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I Was a NASA Doctor and Here's How You Avoid COVID

You can prevent this potentially deadly virus with these simple tips.
Portrait of doctor in quarantine in hospital

As a former NASA Senior Medical Advisor, I see the universe of health through the prism of space using a sex/gender lens even during this pandemic. I advised NASA for over 18 years and the following are some of the lessons learned which help to guide me through this time of public health uncertainty and challenge. Read on to see how you might follow my lead, and to ensure your health and the health of others, don't miss these Sure Signs You've Already Had Coronavirus.

1

Isolate Yourself

Woman in kitchen garden picking tomatoes
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It's important to keep a schedule including time for exercise and relaxation and meals. I stay busy and focused on daily goals even if it is to pull weeds in my garden. Finally, I stay connected to my networks through calls, email, text, video chats, etc., even if it is just a brief check-in.

2

Follow ALARA Principle (As Low as Reasonably Achievable)

Woman holding cabbage in store.
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I calculate the relative risk of exposure to the virus by how transmissible it is in the community. I calculate the value and importance of performing a particular activity to daily living and explore options—i.e. can it be done virtually such as shopping. On top of that, I assess the countermeasures such as whether I can maintain social distancing and if others will be wearing masks.

RELATED: CDC Warns of Deadly New COVID Syndrome

3

Use Telehealth

Back view of woman making video call with her doctor while staying at home. Close up of patient in video conferencing with general practitioner on digital tablet. Sick girl in online consultation.
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It's a natural step for me as NASA has been employing telemedicine since the start of the space program using existing technologies. Before you will make a call to your doctor ensure that your privacy is maintained. Become familiar with your health care provider so that there is a frank discussion by engaging in general conversation prior to health discussion.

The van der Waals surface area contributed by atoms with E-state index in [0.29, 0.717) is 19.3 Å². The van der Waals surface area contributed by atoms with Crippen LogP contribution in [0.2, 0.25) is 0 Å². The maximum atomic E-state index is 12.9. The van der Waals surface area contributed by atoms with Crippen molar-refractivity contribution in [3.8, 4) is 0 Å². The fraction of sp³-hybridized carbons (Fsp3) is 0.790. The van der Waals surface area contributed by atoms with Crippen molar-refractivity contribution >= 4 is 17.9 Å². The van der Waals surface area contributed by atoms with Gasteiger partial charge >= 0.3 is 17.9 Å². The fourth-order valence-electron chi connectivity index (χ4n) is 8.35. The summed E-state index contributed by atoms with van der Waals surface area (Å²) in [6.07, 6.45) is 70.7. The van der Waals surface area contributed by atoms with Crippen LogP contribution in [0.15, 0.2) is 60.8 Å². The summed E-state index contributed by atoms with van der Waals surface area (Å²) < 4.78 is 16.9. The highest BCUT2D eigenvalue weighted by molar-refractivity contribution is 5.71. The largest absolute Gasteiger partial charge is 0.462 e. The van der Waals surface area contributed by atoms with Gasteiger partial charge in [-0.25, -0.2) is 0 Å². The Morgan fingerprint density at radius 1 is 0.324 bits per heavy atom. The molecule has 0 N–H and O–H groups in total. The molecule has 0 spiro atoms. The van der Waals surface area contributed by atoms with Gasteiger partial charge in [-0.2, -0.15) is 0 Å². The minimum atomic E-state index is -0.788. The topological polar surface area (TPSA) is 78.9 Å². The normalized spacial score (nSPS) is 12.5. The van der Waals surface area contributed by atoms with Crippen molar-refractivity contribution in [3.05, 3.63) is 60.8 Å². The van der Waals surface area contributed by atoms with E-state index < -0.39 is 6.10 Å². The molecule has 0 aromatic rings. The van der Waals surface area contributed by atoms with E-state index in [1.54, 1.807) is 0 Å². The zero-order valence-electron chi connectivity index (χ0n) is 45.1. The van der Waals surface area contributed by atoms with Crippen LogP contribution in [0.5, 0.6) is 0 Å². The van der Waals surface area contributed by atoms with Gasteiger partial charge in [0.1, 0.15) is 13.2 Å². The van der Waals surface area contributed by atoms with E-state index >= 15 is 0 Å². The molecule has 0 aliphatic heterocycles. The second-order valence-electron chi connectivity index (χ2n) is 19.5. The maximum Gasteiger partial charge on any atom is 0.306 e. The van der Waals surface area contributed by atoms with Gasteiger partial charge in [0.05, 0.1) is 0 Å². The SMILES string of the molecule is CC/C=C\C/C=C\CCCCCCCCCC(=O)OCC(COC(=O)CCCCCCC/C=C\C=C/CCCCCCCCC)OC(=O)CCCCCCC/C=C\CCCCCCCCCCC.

4

Use PPE Accessories

woman patient in a medical mask puts on protective surgical sterile gloves on her arm
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I assess if PPE—personal protective equipment—such as masks, gloves, eyewear fits properly and comfortably and wear it consistently. Currently, I am working on ensuring that PPE be redesigned to better fit women's bodies — lessons learned from the space program.

RELATED: 11 Symptoms of COVID You Never Want to Get

5

Study Data

Doctor wearing protective gloves holding Flatten the Curve chart, sitting at the desk in front of laptop computer
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I study available data and studies in small segments to not become overwhelmed. I know that data is continually evolving and may not be complete. I disaggregate the data by human factors such as age, race/ethnicity, sex/gender, SES to assess how it applies to the individual. I am aware that COVID-19 is a multi-system disease just like adaptation to space. As for yourself: To get through this pandemic at your healthiest, don't miss these 35 Places You're Most Likely to Catch COVID.

Saralyn Mark, MD, AMWA Covid Leader is an endocrinologist, geriatrician, and women's health specialist. Dr. Mark was the first Senior Medical Advisor to the Office on Women's Health within the Department of Health and Human Services for 11 years and to the National Aeronautics and Space Administration (NASA).

Saralyn Mark, MD
Saralyn Mark, MD, AMWA Covid Leader is an endocrinologist, geriatrician and women’s health specialist. Read more